Psychopharmacology and Emotion Research Laboratory
- + 44 (0)1865 223961 (fax +44 (0)1865 251076)
Founded in 2007
Funded by the Medical Research Council
We explore how the brain processes emotional information and how this is influenced by brain chemicals and medicines. This helps us to understand disorders such as depression and anxiety and to understand and contribute to the development of drug and psychological treatments.
The Psychopharmacology and Emotion Research Laboratory explores the ways in which the brain processes emotional information and how this is affected by neurotransmitters such as serotonin, noradrenaline and dopamine. As well as telling us about normal brain function, this may help us understand emotional disorders such as depression and anxiety and how these may be helped by drug treatments that affect neurotransmitter function. We attempt to understand how conventional treatments may work, how mechanisms underlying treatment efficacy interact with psychological treatments, and also whether we can predict new candidate treatments for depression and anxiety using these experimental medicine models.
Potentially paradigm-changing findingsM.E. Thase, American Journal of Psychiatry
The group comprises a multidisciplinary team of psychiatrists, psychologists, pharmacologists and neuroscientists and aims to explore these questions using human models of cognitive and emotional processing. Our methodologies include psychopharmacological challenges, neuropsychological testing, transcranial magnetic stimulation (TMS) and functional neuroimaging with fMRI, MEG and PET in healthy volunteers, patient and at-risk groups.
A major output of the group has been the development of a human model of antidepressant drug action (the Cognitive Neuropsychological Model; Harmer et al., 2009, British Journal of Psychiatry), based on the results of a series of studies which showed that antidepressant drugs bias emotional processing towards positive information much earlier than antidepressant effects on mood can be detected. Such changes are believed to contribute to the recovery from depression with the delay in antidepressants’ clinical efficacy arising from the need to translate the changes in emotional processing into subjective improvement in mood through interactions with the environment and the gradual relearning of non-depressive, emotional associations.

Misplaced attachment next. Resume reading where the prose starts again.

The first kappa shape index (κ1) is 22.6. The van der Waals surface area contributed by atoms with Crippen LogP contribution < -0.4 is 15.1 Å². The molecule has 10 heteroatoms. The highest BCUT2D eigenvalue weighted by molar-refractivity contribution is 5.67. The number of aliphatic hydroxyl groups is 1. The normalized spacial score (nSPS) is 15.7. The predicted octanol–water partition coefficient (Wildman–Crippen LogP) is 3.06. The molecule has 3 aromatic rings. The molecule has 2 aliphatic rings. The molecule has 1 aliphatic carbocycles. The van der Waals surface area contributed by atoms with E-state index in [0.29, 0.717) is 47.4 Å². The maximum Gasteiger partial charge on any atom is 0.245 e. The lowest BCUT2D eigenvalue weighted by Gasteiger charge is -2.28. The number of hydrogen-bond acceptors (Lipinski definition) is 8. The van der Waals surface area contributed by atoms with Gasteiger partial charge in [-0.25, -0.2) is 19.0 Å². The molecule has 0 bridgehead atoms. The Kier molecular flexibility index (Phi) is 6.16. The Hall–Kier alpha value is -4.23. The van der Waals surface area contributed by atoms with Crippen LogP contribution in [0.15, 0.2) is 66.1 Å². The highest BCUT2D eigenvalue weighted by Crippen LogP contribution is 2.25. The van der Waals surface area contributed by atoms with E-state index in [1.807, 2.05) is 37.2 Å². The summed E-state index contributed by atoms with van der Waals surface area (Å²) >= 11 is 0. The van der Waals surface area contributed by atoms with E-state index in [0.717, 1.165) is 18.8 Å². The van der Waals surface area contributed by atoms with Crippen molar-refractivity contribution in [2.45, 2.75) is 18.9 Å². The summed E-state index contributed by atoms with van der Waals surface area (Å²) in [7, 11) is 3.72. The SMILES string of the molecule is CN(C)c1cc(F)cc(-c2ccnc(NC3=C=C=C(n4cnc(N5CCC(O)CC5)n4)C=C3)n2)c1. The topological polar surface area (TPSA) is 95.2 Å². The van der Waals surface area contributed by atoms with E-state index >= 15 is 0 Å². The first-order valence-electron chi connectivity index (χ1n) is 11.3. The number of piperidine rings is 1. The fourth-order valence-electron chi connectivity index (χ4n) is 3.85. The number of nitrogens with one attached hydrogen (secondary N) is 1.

Quite a few of the lab recently attended The Brain Conference on "New Insights into Psychiatric Disorders through Computational, Biological and Developmental Approaches", which was organised by FENS and held in Copenhagen 25-28 September 2016.
Charlotte successfully defended her DPhil thesis on 3rd August 2016. Michael Browning and Carmine Pariante were her examiners and they recommended that she be awarded a DPhil with no corrections to her thesis.
There was a great turnout from PERL at the British Association of Psychopharmacology in Brighton this year.
PERL spent the weekend at Oxfordshire Science Festival talking to people about our research and how the recognition of facial expressions can be used as a marker of antidepressant effects. We had an interactive task where people could guess the expression of faces using handheld button boxes. It was great to talk to so many children and adults about the work that we do.
Congratulations to Maria and Matthew who have both had successful DPhil vivas recently. We wish them well as they move on to their next adventures. Maria will be moving to Boston to take up a a postdoc position with Diego Pizzagalli. Matthew has already started work as Press Officer at Oxitec.
Quite a few members of PERL were at the Biological Psychiatry conference in Atlanta this year. It was a great opportunity to catch up with some PERL alumni, including Ciara McCabe and Poornima Kumar who both spoke in a great anhedonia session.